Random Samples

Science  13 Aug 2010:
Vol. 329, Issue 5993, pp. 733

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  1. Tricky Trikes


      Dinosaur buffs, you may want to sit down for this: Triceratops was not quite the critter you have come to know and love. Paleontologists examining fossilized skulls of the popular dinosaur have determined that it's actually a juvenile version of a related genus, Torosaurus.

      Before reaching this startling conclusion, John Horner and John Scannella of Montana State University, Bozeman, spent 10 years studying every Triceratops (above left) and Torosaurus (above right) fossil ever unearthed. By microscopically examining signs of growth in the skulls and bones, the pair determined approximately how old each of the more than 50 animals was at the time of its death. The Triceratops fossils, it turned out, were all from either babies or juveniles, whereas the torosaurs were all either young adults or fully mature.

      When laid out from youngest to oldest, the skulls showed a gradual but striking evolution: Triceratops's thick horns thinned, lengthened, and changed orientation slightly as it grew older. Its signature jagged neck frill, meanwhile, smoothed out into the round frill typical of torosaurs, the team reported in the July Journal of Vertebrate Paleontology.

      The morphing was possible because the dinosaur's skull, horns, and frill never fully develop into hard bone but instead stay relatively plastic, Horner says. Analysis of the more mature animals showed that their skulls were continuing to change.

      Horner has good news for Triceratops fans: Despite the discovery, the beloved name isn't going anywhere. Because paleontologists named the genus Triceratops first, he says, “Torosaurus is the name that is being delisted.”

    1. They Said It

        “Ooh my / I ain't nothing but a tour guide, / Using science like an x-ray to see into your mind / … Yeah welcome to the future, baby, / A time when science is even illuminating / The roots of human behavior.”

        —Canadian “lit-hop” artist Baba Brinkman, from his album The Rap Guide to Human Nature, released this month. A follow-up to The Rap Guide to Evolution, the new album is an “introduction to evolutionary psychology and the science of human behaviour,” he writes on his blog. In one song, for instance, Brinkman raps a nature-video-style analysis of the human behavior he observes at a night club.

      1. 'Ick' Factor


          If you've ever found yourself wrist deep in peeled grapes at a Halloween party, then a new study's results won't surprise you: Researchers have found that touch and disgust can—quite literally—go hand in hand.

          Scientists consider disgust a universal emotion and think it probably evolved to help people avoid pathogens. Gagging at the smell of rotten eggs, for example, discourages hungry humans from eating spoiled food that could make them sick.

          Psychologist Debra Lieberman and colleagues at the University of Miami in Florida wondered whether the often-overlooked sense of touch could elicit that icky feeling. So the team brought the classic Halloween game into the lab: They asked 50 students to touch and rate the yuckiness of wet and dry pieces of rope and dough that were hidden out of sight in boxes. The students consistently ranked the wet items as more disgusting and found the wet dough to be the grossest of all.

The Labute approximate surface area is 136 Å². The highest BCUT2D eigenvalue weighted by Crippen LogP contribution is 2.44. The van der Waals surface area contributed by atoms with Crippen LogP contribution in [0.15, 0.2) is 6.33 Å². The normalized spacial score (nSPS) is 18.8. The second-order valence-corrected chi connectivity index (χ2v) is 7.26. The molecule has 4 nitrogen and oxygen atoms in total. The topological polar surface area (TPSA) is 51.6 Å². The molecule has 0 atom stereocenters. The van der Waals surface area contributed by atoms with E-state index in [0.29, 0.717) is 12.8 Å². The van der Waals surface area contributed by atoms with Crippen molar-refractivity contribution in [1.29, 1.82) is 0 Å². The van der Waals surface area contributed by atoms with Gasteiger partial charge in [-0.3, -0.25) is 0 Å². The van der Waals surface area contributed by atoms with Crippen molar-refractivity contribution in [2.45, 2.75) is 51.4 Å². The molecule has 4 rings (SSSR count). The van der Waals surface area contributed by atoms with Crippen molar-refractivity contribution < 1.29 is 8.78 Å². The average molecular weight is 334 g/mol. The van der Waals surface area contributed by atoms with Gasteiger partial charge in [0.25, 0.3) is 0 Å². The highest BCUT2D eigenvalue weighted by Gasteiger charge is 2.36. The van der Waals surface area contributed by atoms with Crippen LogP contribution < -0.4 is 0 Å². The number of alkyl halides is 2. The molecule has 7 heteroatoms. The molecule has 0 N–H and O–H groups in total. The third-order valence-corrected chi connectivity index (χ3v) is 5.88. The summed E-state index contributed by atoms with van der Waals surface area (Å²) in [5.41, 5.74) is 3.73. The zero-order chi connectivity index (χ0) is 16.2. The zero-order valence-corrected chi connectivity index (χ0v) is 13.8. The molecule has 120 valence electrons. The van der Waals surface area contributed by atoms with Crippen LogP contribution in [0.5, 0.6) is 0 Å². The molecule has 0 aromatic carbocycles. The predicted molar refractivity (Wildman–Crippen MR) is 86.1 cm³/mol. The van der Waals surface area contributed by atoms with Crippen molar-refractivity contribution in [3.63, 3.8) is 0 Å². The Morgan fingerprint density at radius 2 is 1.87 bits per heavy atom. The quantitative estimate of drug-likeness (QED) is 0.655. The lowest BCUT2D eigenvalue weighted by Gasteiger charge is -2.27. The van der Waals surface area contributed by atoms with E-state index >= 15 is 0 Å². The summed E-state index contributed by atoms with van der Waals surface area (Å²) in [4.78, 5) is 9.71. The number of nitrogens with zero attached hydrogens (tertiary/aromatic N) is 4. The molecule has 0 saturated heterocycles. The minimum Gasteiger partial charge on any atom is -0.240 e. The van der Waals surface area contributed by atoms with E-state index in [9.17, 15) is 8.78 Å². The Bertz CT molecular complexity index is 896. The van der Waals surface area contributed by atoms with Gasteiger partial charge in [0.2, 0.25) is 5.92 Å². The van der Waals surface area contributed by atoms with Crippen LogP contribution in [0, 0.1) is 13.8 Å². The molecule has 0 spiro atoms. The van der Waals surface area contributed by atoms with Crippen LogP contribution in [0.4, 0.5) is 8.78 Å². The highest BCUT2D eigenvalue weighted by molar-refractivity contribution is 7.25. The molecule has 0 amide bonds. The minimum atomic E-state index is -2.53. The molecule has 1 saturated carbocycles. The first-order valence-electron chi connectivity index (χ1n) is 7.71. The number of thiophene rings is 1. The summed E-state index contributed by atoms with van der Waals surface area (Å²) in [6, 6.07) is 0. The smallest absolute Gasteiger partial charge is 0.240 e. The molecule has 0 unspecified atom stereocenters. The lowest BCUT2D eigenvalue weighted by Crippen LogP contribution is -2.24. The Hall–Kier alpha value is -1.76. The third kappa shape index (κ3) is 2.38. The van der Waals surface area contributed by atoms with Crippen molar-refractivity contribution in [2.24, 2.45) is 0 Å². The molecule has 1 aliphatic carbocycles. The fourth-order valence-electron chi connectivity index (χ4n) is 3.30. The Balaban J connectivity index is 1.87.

That's natural enough, says Lieberman, because soft, moist things have a more “biological consistency”—that is, they're more reminiscent of the wet environments in which pathogens like to live.

          The study, published online 20 July in Cognition & Emotion, is the first of its kind and “makes a lot of sense,” says Daniel Fessler, an evolutionary anthropologist at the University of California, Los Angeles. But he notes that testing a more cross-cultural selection of disgustees would strengthen the results. “We live in a society of soap and Purell,” he says. “Collegeage Americans are probably the most disgust-sensitive population in the world.”

        1. Citizen Scientist


            University of Southern California (USC) neuroscientist Roberta Diaz Brinton was among 13 people honored at the White House last week with the 2010 Presidential Citizens Medal, the nation's second highest civilian honor. Brinton, who studies how aging and neurodegenerative disease affect the neural mechanisms of cognition, was recognized for her contributions to science and technology education.

            “When I was a graduate student in neuropharmacology, I was one of the only females and the only student from a working-class background, and I was determined somehow to change that,” Brinton says. After meeting a group of promising high school students whose classroom was a trailer in the back lot of a school in East Los Angeles, Brinton founded the USC STAR Program, which she has directed for the past 19 years. The program teaches elementary through high school students and their teachers about science and provides hands-on research opportunities in labs at USC.